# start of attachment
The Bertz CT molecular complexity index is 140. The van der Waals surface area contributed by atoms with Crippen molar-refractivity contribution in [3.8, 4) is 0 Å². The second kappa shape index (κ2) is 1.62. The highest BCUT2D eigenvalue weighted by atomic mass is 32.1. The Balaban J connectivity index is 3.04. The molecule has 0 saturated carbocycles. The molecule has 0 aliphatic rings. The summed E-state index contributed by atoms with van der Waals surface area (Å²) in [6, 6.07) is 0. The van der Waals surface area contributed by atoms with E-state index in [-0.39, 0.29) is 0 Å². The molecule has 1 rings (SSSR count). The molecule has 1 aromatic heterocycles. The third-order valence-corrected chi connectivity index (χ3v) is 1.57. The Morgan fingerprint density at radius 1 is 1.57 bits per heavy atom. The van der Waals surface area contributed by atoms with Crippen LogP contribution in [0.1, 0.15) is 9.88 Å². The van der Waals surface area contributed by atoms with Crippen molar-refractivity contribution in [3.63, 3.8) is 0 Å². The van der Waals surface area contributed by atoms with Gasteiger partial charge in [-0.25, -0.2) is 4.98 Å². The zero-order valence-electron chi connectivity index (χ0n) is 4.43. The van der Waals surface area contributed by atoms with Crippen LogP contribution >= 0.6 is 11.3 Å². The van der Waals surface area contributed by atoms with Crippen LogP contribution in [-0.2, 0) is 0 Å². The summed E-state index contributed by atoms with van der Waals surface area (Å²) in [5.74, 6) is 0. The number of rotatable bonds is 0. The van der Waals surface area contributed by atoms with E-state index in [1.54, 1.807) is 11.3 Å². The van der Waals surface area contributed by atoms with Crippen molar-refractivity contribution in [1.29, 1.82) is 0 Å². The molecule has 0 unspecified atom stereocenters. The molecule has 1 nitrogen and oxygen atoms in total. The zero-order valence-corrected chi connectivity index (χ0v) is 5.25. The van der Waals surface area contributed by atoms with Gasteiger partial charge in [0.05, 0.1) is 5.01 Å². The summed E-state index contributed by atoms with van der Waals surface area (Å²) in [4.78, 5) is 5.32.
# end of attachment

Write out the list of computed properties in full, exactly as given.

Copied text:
The Bertz CT molecular complexity index is 140. The van der Waals surface area contributed by atoms with Crippen molar-refractivity contribution in [3.8, 4) is 0 Å². The second kappa shape index (κ2) is 1.62. The highest BCUT2D eigenvalue weighted by atomic mass is 32.1. The Balaban J connectivity index is 3.04. The molecule has 0 saturated carbocycles. The molecule has 0 aliphatic rings. The summed E-state index contributed by atoms with van der Waals surface area (Å²) in [6, 6.07) is 0. The van der Waals surface area contributed by atoms with E-state index in [-0.39, 0.29) is 0 Å². The molecule has 1 rings (SSSR count). The molecule has 1 aromatic heterocycles. The third-order valence-corrected chi connectivity index (χ3v) is 1.57. The Morgan fingerprint density at radius 1 is 1.57 bits per heavy atom. The van der Waals surface area contributed by atoms with Crippen LogP contribution in [0.1, 0.15) is 9.88 Å². The van der Waals surface area contributed by atoms with Crippen molar-refractivity contribution in [3.63, 3.8) is 0 Å². The van der Waals surface area contributed by atoms with Gasteiger partial charge in [-0.25, -0.2) is 4.98 Å². The zero-order valence-electron chi connectivity index (χ0n) is 4.43. The van der Waals surface area contributed by atoms with Crippen LogP contribution >= 0.6 is 11.3 Å². The van der Waals surface area contributed by atoms with Crippen LogP contribution in [-0.2, 0) is 0 Å². The summed E-state index contributed by atoms with van der Waals surface area (Å²) in [5.74, 6) is 0. The number of rotatable bonds is 0. The van der Waals surface area contributed by atoms with E-state index in [1.54, 1.807) is 11.3 Å². The van der Waals surface area contributed by atoms with Crippen molar-refractivity contribution in [1.29, 1.82) is 0 Å². The molecule has 0 unspecified atom stereocenters. The molecule has 1 nitrogen and oxygen atoms in total. The zero-order valence-corrected chi connectivity index (χ0v) is 5.25. The van der Waals surface area contributed by atoms with Gasteiger partial charge in [0.05, 0.1) is 5.01 Å². The summed E-state index contributed by atoms with van der Waals surface area (Å²) in [4.78, 5) is 5.32.